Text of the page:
“Chair Powell told the Senate Banking Committee that interest rate hikes won’t lower food or gas prices, but he has said it will bring ‘pain’ to working people. I’ve been ringing the alarm about these extreme rate hikes, and so have a broad coalition of economists from Paul Krugman to Greg Mankiw. Throwing millions of Americans out of work is not the solution to fight inflation,” said Sen. Elizabeth Warren (D-Mass.) in a Thursday statement.
The looming midterm elections are forcing Democrats to reckon with voters’ concerns about the economy. But the backlash from Warren and Sanders — both of whom opposed Biden’s renomination of Powell — also comes amid deepening fears among experts.
The full impact of Fed interest rate movements can take months or even years to show up in the economy, which is already slowing under the weight of high prices and other global headwinds.
Rate hikes are also pushing the global economy toward a sharper downturn, with Europe likely already in recession and developing nations still far behind in the recoveries from the COVID-19 pandemic.
“The Fed now has few choices but to make everything worse,” said Karen Shaw Petrou, managing partner of research firm Federal Financial Analytics, in a Thursday interview.
Experts fear that a global economic downturn could help push the U.S. deeper into its own recession, especially if the Fed takes further steps to slow down hiring and wage growth.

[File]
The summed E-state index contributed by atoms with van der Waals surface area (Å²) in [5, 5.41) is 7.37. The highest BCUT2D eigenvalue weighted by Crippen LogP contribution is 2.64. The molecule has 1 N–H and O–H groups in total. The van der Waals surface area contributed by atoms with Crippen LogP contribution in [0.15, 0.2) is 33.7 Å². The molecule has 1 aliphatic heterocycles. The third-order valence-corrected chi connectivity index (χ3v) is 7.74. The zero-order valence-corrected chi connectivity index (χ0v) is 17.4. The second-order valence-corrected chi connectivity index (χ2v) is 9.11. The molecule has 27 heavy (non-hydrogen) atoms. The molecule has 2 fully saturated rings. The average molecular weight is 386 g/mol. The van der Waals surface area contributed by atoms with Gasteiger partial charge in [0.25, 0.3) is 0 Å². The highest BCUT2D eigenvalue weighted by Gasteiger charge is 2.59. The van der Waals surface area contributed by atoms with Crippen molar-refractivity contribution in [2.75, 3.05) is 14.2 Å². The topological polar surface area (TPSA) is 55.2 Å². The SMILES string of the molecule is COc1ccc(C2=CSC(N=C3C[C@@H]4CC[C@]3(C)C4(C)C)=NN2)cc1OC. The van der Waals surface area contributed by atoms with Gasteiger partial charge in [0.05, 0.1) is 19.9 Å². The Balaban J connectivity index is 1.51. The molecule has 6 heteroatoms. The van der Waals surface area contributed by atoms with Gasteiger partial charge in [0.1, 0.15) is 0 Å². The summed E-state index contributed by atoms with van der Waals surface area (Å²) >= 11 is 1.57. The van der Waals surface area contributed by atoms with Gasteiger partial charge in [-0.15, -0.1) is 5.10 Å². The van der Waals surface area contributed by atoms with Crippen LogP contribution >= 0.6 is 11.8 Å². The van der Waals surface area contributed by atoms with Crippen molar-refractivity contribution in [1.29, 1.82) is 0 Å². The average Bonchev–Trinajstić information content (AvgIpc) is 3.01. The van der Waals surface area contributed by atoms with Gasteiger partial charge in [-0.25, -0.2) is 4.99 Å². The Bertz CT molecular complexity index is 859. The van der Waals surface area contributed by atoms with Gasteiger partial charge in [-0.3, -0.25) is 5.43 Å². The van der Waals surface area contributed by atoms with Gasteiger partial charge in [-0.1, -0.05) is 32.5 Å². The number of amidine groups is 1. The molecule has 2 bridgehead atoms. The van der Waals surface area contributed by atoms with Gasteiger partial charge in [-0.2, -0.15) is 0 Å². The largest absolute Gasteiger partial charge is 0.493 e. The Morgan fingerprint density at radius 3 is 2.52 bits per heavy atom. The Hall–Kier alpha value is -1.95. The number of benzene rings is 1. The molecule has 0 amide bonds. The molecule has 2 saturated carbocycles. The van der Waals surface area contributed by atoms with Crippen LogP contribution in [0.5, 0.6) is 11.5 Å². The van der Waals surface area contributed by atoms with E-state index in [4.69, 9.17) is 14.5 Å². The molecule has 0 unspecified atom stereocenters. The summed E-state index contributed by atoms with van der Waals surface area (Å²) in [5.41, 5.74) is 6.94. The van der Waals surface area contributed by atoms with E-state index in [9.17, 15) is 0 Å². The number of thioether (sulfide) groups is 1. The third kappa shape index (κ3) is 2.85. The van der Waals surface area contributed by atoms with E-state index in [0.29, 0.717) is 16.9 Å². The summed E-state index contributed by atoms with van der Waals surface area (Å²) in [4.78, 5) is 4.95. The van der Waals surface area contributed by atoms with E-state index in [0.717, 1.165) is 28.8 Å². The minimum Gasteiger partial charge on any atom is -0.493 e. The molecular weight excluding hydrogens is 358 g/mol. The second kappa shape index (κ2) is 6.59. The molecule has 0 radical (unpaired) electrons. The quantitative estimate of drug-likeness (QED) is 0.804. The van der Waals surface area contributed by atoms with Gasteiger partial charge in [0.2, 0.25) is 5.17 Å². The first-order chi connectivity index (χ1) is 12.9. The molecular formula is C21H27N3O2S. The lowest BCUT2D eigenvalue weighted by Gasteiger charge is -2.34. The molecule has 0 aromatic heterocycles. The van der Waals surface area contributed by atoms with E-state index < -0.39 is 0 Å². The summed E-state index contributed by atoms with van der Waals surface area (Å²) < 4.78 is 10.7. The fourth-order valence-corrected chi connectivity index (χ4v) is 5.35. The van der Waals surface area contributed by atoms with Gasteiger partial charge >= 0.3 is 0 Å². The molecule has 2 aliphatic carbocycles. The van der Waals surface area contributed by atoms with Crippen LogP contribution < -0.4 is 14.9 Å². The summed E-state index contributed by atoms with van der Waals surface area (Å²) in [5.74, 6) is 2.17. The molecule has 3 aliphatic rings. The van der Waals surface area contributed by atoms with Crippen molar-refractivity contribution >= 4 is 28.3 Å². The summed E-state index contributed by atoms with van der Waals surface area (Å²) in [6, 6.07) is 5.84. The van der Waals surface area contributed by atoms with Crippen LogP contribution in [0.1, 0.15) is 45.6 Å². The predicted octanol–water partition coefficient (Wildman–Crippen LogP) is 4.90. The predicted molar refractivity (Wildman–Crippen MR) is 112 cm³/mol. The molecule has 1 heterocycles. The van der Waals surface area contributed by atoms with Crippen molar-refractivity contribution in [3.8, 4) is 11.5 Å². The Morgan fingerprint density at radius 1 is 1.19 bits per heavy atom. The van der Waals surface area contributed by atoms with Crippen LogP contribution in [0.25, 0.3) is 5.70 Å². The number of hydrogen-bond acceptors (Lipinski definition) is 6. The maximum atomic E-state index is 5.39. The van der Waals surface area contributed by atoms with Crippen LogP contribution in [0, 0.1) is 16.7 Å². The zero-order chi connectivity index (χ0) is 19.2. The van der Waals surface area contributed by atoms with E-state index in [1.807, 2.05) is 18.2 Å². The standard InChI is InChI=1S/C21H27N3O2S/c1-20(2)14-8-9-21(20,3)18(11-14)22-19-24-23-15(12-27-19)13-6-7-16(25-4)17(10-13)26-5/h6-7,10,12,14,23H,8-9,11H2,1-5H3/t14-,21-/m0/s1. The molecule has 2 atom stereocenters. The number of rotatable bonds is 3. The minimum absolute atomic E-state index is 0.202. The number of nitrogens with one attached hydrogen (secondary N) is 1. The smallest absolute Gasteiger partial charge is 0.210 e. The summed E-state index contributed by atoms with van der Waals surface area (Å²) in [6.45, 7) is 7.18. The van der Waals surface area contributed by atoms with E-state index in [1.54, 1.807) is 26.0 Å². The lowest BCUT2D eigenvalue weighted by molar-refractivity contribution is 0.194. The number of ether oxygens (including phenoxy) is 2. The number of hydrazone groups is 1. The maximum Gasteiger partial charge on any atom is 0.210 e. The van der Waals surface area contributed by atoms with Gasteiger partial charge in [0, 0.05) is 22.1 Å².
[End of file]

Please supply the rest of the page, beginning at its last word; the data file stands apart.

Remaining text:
Fifty-five percent of economists believe the Fed raising interest rates too high is the greatest risk to the U.S. economy in 2023, according to a poll conducted by the National Association for Business Economics, a research group. And 75 percent of the group said the Fed only has a coin flip’s chance at best of beating inflation without causing a recession.
The higher risks are fueling more criticism from Democrats, particularly those long suspicious of the Fed’s commitment beyond Wall Street.
“This inflation thing is a real issue. It is a global issue. But at a time when working families are struggling and the people on top are doing phenomenally well … you don’t go after working people,” Sanders said Sunday.
Even so, pinning the blame on the Fed may yield little electoral success for Democrats.
“Democrats, I think, far too often talk about the economy in an esoteric way,” said Michael Hopkins, a Democratic strategist, in a Thursday interview.
“Focusing on the Fed and on the actual statistics themselves as the basis for your argument is too wonkish. The average American does not understand how inflation works, does not understand how the Fed works, or even who’s in charge,” he continued.
Instead, Hopkins suggested, Democrats should focus on sharing the personal stories of Americans helped by other aspects of the economy and Biden’s agenda.
Under Biden, the U.S. has added more than 10 million jobs and an average of 420,000 each month since the start of 2022. The president and Democrats also took action to cut medical care and prescription drug costs, expand affordable internet access, raise taxes on corporations and tap the Strategic Petroleum Reserve to buffet rising gas prices.
“There is a narrative to be told. But it’s got to be a complete story.”
Updated at 10:55 a.m.